Beyond logistical hurdles, teachers also need to be prepared to inform students when technology use is not appropriate. Despite the numerous advantages of classroom technology, it is by no means a silver bullet. The wealth of apps can facilitate virtually all aspects of instruction, from content delivery to review to assessment, but sometimes there is just no substitute for a lesson that calls for pencil to paper. Students need adequate time practicing in ways that reflect the means in which they will be assessed, especially considering evidence that students who handwrite their notes learn better. Unless teacher and state assessments switch to models that better reflect blending learning strategies, students need time away from their phones to engage with the material and demonstrate mastery without external technological facilitation. When students use cell phones inappropriately in class for entertainment or other distraction purposes, it is categorically unacceptable and requires teacher action.
The extent to which cell phone policing is effective depends largely on school and district policy. In order for teachers to leverage technology-free time for student learning, they need administrative support. Amongst my colleagues across my district, inappropriate cell phone use repeatedly comes up as one of the most significant barriers to student learning. Clear and consistent consequences for inappropriate cell phone use in classrooms creates well-defined expectations for students to follow. By having an open conversation with students about these consequences and soliciting student input, teachers can increase buy-in for their policy. In schools or districts without a clear or enforceable policy, the varied consequences students receive can cause confusion which can result in increased rates of discipline and loss of instructional time. For many students, their cell phone is the most valuable possession they own. I once asked a former student of mine who forgot to bring her phone to school how her day was going, and she responded, “I feel like I’m missing an arm I didn’t even know I had.” Considering the importance that cell phones play in students’ lives, students sometimes flat out refuse to relinquishing their portal to their digital lives, leading to classroom interruptions and, in rare cases, extreme disruptions. All too many times I’ve talked to teachers who felt unsupported by their administration on disciplining cell phone use, and as a result, have let students stay disengaged on their phones and fall behind in instruction because “it wasn’t worth the fight.” This mindset, which I myself have been guilty of in the past, is detrimental to increasing student achievement and highlights the importance of clear, effective and enforced administrative cell phone policy.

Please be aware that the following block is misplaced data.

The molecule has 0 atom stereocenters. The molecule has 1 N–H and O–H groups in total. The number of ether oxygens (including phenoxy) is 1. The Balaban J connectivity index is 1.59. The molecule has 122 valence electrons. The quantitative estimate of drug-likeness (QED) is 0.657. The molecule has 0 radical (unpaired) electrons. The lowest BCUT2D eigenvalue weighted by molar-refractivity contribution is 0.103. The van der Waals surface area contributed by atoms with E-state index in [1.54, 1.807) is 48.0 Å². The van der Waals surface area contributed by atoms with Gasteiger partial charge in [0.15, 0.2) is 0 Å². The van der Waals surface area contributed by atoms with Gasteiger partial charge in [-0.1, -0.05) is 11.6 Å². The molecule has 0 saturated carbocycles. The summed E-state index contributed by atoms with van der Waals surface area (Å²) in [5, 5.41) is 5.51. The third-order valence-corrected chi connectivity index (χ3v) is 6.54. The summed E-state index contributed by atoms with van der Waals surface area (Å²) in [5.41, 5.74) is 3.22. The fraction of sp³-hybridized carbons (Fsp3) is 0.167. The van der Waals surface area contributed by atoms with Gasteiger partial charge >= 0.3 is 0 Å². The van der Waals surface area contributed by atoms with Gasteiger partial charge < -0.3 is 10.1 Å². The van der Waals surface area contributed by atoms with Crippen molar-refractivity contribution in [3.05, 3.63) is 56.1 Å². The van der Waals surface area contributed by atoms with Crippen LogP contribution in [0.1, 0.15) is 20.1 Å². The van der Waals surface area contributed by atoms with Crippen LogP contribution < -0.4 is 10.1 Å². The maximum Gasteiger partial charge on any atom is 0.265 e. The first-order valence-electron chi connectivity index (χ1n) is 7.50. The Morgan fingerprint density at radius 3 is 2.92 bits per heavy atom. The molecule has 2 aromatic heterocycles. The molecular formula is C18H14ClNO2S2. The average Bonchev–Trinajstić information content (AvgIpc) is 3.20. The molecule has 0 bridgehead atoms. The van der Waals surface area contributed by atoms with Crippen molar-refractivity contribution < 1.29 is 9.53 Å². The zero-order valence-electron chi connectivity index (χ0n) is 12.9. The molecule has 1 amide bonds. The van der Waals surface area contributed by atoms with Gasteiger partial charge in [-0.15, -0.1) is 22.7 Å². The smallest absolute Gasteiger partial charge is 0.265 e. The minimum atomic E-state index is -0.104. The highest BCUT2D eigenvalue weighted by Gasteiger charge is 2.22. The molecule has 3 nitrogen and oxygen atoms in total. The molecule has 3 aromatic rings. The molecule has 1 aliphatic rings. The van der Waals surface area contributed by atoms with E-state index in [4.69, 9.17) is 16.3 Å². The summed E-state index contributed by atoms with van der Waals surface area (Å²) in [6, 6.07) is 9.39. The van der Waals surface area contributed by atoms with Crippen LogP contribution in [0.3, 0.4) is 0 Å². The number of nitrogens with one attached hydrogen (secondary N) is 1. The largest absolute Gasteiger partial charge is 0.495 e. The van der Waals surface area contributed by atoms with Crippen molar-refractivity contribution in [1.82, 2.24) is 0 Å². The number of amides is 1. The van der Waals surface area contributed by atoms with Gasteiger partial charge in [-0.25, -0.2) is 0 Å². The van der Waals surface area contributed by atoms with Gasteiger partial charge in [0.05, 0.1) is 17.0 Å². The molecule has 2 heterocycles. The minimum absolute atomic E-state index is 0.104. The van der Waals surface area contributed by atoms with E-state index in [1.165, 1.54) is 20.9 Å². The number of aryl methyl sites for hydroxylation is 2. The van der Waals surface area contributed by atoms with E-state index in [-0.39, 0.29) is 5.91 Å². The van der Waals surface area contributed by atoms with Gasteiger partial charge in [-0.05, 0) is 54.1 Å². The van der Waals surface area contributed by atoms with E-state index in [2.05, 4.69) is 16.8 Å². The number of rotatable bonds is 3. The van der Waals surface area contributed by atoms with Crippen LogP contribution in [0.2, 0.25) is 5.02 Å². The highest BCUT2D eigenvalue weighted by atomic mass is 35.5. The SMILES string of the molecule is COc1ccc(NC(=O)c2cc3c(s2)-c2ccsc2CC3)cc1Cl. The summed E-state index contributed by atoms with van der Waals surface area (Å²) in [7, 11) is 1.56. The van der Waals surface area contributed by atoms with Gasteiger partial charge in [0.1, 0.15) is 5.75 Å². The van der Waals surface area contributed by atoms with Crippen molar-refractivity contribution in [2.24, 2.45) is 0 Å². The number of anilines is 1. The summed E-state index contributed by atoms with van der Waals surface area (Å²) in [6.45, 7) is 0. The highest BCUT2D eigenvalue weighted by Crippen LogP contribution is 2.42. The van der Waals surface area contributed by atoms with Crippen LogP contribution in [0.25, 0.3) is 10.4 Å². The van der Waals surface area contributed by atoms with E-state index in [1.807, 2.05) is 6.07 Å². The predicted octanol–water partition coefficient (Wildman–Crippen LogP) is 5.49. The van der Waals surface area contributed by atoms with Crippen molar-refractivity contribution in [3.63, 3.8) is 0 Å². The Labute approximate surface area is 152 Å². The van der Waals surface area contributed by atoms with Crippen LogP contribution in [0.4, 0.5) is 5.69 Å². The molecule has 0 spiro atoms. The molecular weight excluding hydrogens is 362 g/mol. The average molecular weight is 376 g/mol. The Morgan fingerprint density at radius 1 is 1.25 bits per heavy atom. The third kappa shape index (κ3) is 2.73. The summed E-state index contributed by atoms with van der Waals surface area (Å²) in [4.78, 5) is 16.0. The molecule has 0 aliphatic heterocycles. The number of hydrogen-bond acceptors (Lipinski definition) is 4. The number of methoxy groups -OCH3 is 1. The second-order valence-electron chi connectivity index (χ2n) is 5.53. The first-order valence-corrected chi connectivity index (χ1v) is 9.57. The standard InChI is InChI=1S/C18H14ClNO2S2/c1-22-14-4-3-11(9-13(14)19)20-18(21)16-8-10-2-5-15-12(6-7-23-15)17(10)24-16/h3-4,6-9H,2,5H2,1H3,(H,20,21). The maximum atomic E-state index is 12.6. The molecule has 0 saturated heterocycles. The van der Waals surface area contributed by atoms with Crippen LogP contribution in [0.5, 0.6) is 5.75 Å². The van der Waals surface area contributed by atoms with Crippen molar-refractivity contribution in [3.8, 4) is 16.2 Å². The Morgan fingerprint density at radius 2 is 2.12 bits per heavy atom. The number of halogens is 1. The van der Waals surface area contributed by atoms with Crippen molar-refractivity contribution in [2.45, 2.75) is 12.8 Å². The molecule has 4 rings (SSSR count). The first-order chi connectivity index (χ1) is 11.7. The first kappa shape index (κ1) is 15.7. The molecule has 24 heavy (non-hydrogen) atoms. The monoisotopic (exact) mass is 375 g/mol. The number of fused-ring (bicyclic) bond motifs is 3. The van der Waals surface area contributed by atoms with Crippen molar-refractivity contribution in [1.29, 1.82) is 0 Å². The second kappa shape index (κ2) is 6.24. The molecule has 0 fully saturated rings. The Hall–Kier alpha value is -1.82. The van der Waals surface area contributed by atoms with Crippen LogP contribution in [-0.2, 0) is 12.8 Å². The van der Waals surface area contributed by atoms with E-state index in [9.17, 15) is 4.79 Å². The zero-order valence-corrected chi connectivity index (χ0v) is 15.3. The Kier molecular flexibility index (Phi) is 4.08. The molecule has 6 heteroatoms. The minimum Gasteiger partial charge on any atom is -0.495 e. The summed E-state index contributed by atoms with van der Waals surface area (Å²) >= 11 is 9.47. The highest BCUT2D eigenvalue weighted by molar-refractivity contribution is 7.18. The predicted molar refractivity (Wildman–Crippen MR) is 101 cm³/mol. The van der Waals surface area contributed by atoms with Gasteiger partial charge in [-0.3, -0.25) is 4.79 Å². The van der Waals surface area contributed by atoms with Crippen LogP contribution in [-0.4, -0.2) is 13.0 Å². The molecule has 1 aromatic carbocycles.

We dream for our students to become future leaders equipped to take on unpredictable challenges in an increasingly technology-driven world. Intentional cell phone use in the classroom allows disengaged students to leverage already existing strengths towards mastering content and overcoming other barriers to learning. Beyond the classroom, administrators must be willing and prepared to support the challenges teachers will inevitably encounter as they use their professional judgment in determining the appropriateness of when and how to use cell phone technology. For teachers fighting insurmountable odds to bring disengaged students back on track, effective cell phone use might mean the difference between a student learning chemistry or learning which Pokémon are hiding under the projector.
Andrew Shachat is a 2016 Policy Intern at the American Youth Policy Forum.